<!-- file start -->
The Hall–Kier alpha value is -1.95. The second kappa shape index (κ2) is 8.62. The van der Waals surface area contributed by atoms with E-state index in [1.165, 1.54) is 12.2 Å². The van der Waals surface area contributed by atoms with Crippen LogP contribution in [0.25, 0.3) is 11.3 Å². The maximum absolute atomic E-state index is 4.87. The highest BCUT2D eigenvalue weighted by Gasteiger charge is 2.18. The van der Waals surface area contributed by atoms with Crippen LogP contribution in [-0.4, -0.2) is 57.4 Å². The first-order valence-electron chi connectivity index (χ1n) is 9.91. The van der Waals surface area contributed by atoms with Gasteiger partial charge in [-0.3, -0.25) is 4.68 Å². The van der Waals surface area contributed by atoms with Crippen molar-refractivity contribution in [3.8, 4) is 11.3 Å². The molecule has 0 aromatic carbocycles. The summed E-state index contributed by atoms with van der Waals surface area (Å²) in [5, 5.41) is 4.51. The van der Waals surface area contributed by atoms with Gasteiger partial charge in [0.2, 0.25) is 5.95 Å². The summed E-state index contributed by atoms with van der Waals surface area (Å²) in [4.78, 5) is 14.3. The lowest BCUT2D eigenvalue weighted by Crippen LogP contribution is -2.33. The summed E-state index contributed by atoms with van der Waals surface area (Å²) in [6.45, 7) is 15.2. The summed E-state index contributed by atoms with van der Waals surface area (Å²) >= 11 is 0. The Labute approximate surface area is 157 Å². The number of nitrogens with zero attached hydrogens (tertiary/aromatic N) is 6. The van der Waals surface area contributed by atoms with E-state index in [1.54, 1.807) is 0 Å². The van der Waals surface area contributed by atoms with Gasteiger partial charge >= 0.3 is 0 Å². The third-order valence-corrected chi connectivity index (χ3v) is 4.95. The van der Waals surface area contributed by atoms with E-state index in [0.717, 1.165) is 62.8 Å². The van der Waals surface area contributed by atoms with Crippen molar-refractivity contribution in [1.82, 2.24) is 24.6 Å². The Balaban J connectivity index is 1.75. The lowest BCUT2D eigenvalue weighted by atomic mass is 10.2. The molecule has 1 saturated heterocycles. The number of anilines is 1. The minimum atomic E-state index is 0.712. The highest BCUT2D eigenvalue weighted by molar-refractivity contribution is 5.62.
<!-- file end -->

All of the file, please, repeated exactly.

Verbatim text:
The Hall–Kier alpha value is -1.95. The second kappa shape index (κ2) is 8.62. The van der Waals surface area contributed by atoms with E-state index in [1.165, 1.54) is 12.2 Å². The van der Waals surface area contributed by atoms with Crippen LogP contribution in [0.25, 0.3) is 11.3 Å². The maximum absolute atomic E-state index is 4.87. The highest BCUT2D eigenvalue weighted by Gasteiger charge is 2.18. The van der Waals surface area contributed by atoms with Crippen LogP contribution in [-0.4, -0.2) is 57.4 Å². The first-order valence-electron chi connectivity index (χ1n) is 9.91. The van der Waals surface area contributed by atoms with Gasteiger partial charge in [-0.3, -0.25) is 4.68 Å². The van der Waals surface area contributed by atoms with Crippen molar-refractivity contribution in [3.8, 4) is 11.3 Å². The molecule has 0 aromatic carbocycles. The summed E-state index contributed by atoms with van der Waals surface area (Å²) in [5, 5.41) is 4.51. The van der Waals surface area contributed by atoms with Gasteiger partial charge in [0.2, 0.25) is 5.95 Å². The summed E-state index contributed by atoms with van der Waals surface area (Å²) in [4.78, 5) is 14.3. The lowest BCUT2D eigenvalue weighted by Crippen LogP contribution is -2.33. The summed E-state index contributed by atoms with van der Waals surface area (Å²) in [6.45, 7) is 15.2. The summed E-state index contributed by atoms with van der Waals surface area (Å²) >= 11 is 0. The Labute approximate surface area is 157 Å². The number of nitrogens with zero attached hydrogens (tertiary/aromatic N) is 6. The van der Waals surface area contributed by atoms with E-state index in [1.54, 1.807) is 0 Å². The van der Waals surface area contributed by atoms with Gasteiger partial charge >= 0.3 is 0 Å². The third-order valence-corrected chi connectivity index (χ3v) is 4.95. The van der Waals surface area contributed by atoms with E-state index in [0.717, 1.165) is 62.8 Å². The van der Waals surface area contributed by atoms with Crippen molar-refractivity contribution in [1.82, 2.24) is 24.6 Å². The Balaban J connectivity index is 1.75. The lowest BCUT2D eigenvalue weighted by atomic mass is 10.2. The molecule has 1 saturated heterocycles. The number of anilines is 1. The minimum atomic E-state index is 0.712. The highest BCUT2D eigenvalue weighted by molar-refractivity contribution is 5.62.